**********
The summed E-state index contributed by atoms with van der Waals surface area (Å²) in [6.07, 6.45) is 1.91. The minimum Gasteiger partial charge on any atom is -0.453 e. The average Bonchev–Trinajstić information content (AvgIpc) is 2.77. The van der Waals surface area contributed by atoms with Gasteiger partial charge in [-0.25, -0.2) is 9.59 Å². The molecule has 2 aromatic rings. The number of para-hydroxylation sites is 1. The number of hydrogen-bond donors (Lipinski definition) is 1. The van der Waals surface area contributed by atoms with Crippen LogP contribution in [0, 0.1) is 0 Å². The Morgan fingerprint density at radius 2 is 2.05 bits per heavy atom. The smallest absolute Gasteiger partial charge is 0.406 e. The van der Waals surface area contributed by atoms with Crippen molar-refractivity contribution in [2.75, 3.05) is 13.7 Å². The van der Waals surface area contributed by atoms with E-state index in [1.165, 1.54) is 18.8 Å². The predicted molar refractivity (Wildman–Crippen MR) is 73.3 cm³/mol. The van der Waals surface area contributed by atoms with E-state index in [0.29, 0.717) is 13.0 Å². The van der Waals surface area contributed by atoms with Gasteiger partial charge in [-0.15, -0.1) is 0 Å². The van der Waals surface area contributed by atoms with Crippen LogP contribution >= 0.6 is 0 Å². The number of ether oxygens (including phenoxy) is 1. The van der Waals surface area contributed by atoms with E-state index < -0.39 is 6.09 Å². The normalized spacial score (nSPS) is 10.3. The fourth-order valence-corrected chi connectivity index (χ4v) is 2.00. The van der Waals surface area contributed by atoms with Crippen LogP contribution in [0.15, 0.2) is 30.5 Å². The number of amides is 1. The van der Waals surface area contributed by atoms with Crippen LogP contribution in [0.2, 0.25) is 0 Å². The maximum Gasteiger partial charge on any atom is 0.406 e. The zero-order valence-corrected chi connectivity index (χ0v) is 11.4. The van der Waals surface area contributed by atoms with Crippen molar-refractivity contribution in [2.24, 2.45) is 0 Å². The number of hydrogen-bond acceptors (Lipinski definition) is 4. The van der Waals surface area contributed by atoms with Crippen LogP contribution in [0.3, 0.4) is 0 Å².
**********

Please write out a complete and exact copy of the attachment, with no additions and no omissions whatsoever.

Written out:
The summed E-state index contributed by atoms with van der Waals surface area (Å²) in [6.07, 6.45) is 1.91. The minimum Gasteiger partial charge on any atom is -0.453 e. The average Bonchev–Trinajstić information content (AvgIpc) is 2.77. The van der Waals surface area contributed by atoms with Gasteiger partial charge in [-0.25, -0.2) is 9.59 Å². The molecule has 2 aromatic rings. The number of para-hydroxylation sites is 1. The number of hydrogen-bond donors (Lipinski definition) is 1. The van der Waals surface area contributed by atoms with Crippen LogP contribution in [0, 0.1) is 0 Å². The Morgan fingerprint density at radius 2 is 2.05 bits per heavy atom. The smallest absolute Gasteiger partial charge is 0.406 e. The van der Waals surface area contributed by atoms with Crippen molar-refractivity contribution in [2.75, 3.05) is 13.7 Å². The van der Waals surface area contributed by atoms with E-state index in [1.165, 1.54) is 18.8 Å². The predicted molar refractivity (Wildman–Crippen MR) is 73.3 cm³/mol. The van der Waals surface area contributed by atoms with E-state index in [0.29, 0.717) is 13.0 Å². The van der Waals surface area contributed by atoms with Gasteiger partial charge in [-0.15, -0.1) is 0 Å². The van der Waals surface area contributed by atoms with Crippen LogP contribution >= 0.6 is 0 Å². The number of ether oxygens (including phenoxy) is 1. The van der Waals surface area contributed by atoms with E-state index < -0.39 is 6.09 Å². The normalized spacial score (nSPS) is 10.3. The fourth-order valence-corrected chi connectivity index (χ4v) is 2.00. The van der Waals surface area contributed by atoms with Crippen LogP contribution in [0.15, 0.2) is 30.5 Å². The number of amides is 1. The van der Waals surface area contributed by atoms with Crippen LogP contribution in [0.2, 0.25) is 0 Å². The maximum Gasteiger partial charge on any atom is 0.406 e. The zero-order valence-corrected chi connectivity index (χ0v) is 11.4. The van der Waals surface area contributed by atoms with Crippen molar-refractivity contribution in [2.24, 2.45) is 0 Å². The number of hydrogen-bond acceptors (Lipinski definition) is 4. The van der Waals surface area contributed by atoms with Crippen LogP contribution in [0.3, 0.4) is 0 Å².